Back by popular, it's the fantasy golf themes article. We'll go over some general ideas that should help you build a solid fantasy team. Some of these themes are carry-overs from last year's article by RotoWire colleague David Ferris. Others are new for 2014. Each theme lists players to consider.
THEMES TO CONSIDER
A Consistent Contender Who Did Not Win Last Year: This one is always something to look for. Golf is fickle, and the difference between a good year and an OK year may be one single stroke. One putt that didn't fall could be the difference between a win and a runner-up. If you can find players who were oh-so-close last year, they might just be due this year. That one stroke also drove down the player's salary cap number for this year, so that's just an added bonus.
Consider: Steve Stricker, Keegan Bradley, Jason Day, Hunter Mahan, Webb Simpson.
A Proven Golfer Off A Bad Year: Sometimes golfers just lose it. There are many reasons that a golfer can lose it, an injury, a club change, a swing change, a spousal change, just about anything can cause a golfer to get off track. It really makes you appreciate the guys who have remained steady for so long. A player adjusting to a new swing or a club change might struggle for an entire season before he figures it out, but when he does, look out.
Consider: Rory McIlroy, Sean O'Hair, J.B. Holmes.
Stats - They have Those in Golf!: Did you know that the players with the best scoring average are usually the ones who make the most money? OK, that was an easy one. Which category is the best indicator of success, though? Well, it's not three-putt avoidance. Some of the luminaries who finished in the top 10 of that category in 2013 included Greg Chalmers, Bryce Molder and Chez Reavie. What about total driving? That seems important. Eh, Kevin Stadler finished second in that category. I could go on and on, just about every category is this way. The bottom line is there is no "golden stat," but your best bet is probably greens in regulation. After all, most of the trouble in the game of golf is found before you get to the green, so if you get there in regulation, you've won half that battle.
Consider: Henrik Stenson, Steve Stricker, Graham DeLaet.
Working Class Heroes: You have to love these guys, the ones who play just about every week. The down side is, if they are playing so often, they're probably not having much success. But that's not always the case. More starts mean more opportunities to make a cut, cash a check and qualify for upcoming events.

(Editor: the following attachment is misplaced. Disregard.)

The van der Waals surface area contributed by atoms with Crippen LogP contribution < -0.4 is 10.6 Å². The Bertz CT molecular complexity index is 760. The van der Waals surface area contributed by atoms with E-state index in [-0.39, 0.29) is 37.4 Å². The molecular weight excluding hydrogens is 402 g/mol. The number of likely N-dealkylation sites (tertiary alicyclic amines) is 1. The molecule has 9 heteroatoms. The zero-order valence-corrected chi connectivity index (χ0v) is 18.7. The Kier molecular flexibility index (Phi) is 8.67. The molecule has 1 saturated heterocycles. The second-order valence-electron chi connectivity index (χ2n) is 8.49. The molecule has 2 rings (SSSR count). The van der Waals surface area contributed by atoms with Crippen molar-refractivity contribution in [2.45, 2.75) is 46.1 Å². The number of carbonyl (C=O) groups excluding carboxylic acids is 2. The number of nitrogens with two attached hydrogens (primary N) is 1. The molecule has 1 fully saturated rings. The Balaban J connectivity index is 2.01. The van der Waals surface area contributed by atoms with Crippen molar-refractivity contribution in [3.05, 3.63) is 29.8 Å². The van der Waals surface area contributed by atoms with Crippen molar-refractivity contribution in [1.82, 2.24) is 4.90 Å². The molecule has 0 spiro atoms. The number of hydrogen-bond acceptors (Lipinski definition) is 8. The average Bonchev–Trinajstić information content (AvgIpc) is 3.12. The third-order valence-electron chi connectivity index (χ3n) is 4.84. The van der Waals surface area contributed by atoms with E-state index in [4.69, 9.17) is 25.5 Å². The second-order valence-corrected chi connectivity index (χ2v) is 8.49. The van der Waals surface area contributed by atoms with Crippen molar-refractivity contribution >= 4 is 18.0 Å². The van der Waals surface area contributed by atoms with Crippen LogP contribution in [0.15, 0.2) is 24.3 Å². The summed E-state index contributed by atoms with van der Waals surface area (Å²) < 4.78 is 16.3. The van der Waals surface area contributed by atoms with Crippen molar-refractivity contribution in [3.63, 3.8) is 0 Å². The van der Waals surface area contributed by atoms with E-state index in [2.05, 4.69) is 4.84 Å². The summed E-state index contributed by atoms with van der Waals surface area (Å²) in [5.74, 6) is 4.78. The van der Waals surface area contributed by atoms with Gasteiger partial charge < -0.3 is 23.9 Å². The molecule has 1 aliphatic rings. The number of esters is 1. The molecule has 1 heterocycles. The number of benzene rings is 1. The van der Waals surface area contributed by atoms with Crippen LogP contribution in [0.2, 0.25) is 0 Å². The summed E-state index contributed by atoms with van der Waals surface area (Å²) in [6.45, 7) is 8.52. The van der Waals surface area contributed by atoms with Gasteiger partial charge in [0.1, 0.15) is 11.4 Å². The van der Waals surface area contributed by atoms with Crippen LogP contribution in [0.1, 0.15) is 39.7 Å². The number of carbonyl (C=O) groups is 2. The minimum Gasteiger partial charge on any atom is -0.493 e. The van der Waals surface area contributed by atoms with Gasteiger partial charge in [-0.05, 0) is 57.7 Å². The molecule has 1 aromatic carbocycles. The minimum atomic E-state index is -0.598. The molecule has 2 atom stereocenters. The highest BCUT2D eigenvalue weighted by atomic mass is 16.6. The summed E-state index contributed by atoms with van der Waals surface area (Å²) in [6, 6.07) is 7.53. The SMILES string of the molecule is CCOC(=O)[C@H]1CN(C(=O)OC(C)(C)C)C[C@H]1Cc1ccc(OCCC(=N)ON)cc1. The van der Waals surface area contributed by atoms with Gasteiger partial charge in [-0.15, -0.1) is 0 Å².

Consider: D.A. Points (28), Roberto Castro (29), Brendon de Jonge (30).
THEMES TO AVOID
Players Who are Constantly Hurt: Unlike most sports, there's no injury report on the PGA Tour. Golfers are independent contractors and are ultimately responsible only to a small number of people. That small circle does not often include the public, so we often don't know how these guys actually feel. Some will get injured one week and come back the next like nothing happened. Others are off their game for weeks before it's discovered an injury is involved. Then there are players who were injured, appear healthy, but still haven't recovered. The bottom line is you simply can't trust anything you hear, especially from the player who's on his way back. The proof is in the pudding, and only results are a true indicator if a golfer is back to his pre-injury form.
Unfortunately, fantasy owners have to make an educated guess for their drafts. The simple rule is this: if a player was injured the previous year and hasn't played since, stay away - unless you can get him cheap in a salary league or late in a draft league.
Last Year's Overachiever: This one is tricky; after all, how do you spot the overachiever from the next superstar? That ability is what separates those who win fantasy leagues and those who don't. There's no statistical formula that can unearth the overachiever with absolute certainty, but the best indicator might be guy who missed cuts all year only to somehow win late in the year. It's not always true, but more often than not, that golfer ends up struggling the next year.
Avoid: Scott Brown? Usually, at least a handful of golfers fit these criteria, but for some reason, there weren't many last year. Brown won early in the year and disappeared for the final eight months.
Europeans Playing A "Full" PGA Tour Schedule: I'll admit, I was taken in by this phenomenon a few times, but after a while it hit me: what does a full schedule even mean these days? The best players in the world are playing almost 15 events on the PGA Tour each season regardless if they are official members. Take the four majors and the WGC events and sprinkle in a sponsor's exemption here and there and even non-members can play 12, 13, 14 times per season. It sounds strange, but it might actually be a detriment to play full-time on the PGA Tour. Said golfer will only play a couple more times per year, but factor in the changes to his schedule and sometimes things get out of whack. It's probably the reason that so many first-timers from Europe and beyond struggle as full-time members on the PGA Tour.
Avoid: Any foreign player who does not have a full year of experience as a full-time member of the PGA Tour under his belt.
The 4 p.m. Dinner Crowd: It's not always the case, but more often than not, as players near age 50, their skills diminish greatly. If that weren't enough to avoid anyone who is 49 or older, the Champions Tour is now proving to be a quality option for anyone with some game left. The transition is often a slow one, but it can happen in the blink of an eye. Kenny Perry was on the Ryder Cup one year and ready for the Champions Tour the next.
Avoid: Davis Love III (though he pledged to fight the conversion as long as he can), Scott Verplank, Lee Janzen, Stephen Ames, Joe Durant, Woody Austin (exempt on PGA Tour for next two years because of his victory last year), Jeff Maggert, Paul Goydos, Kevin Sutherland and Skip Kendall.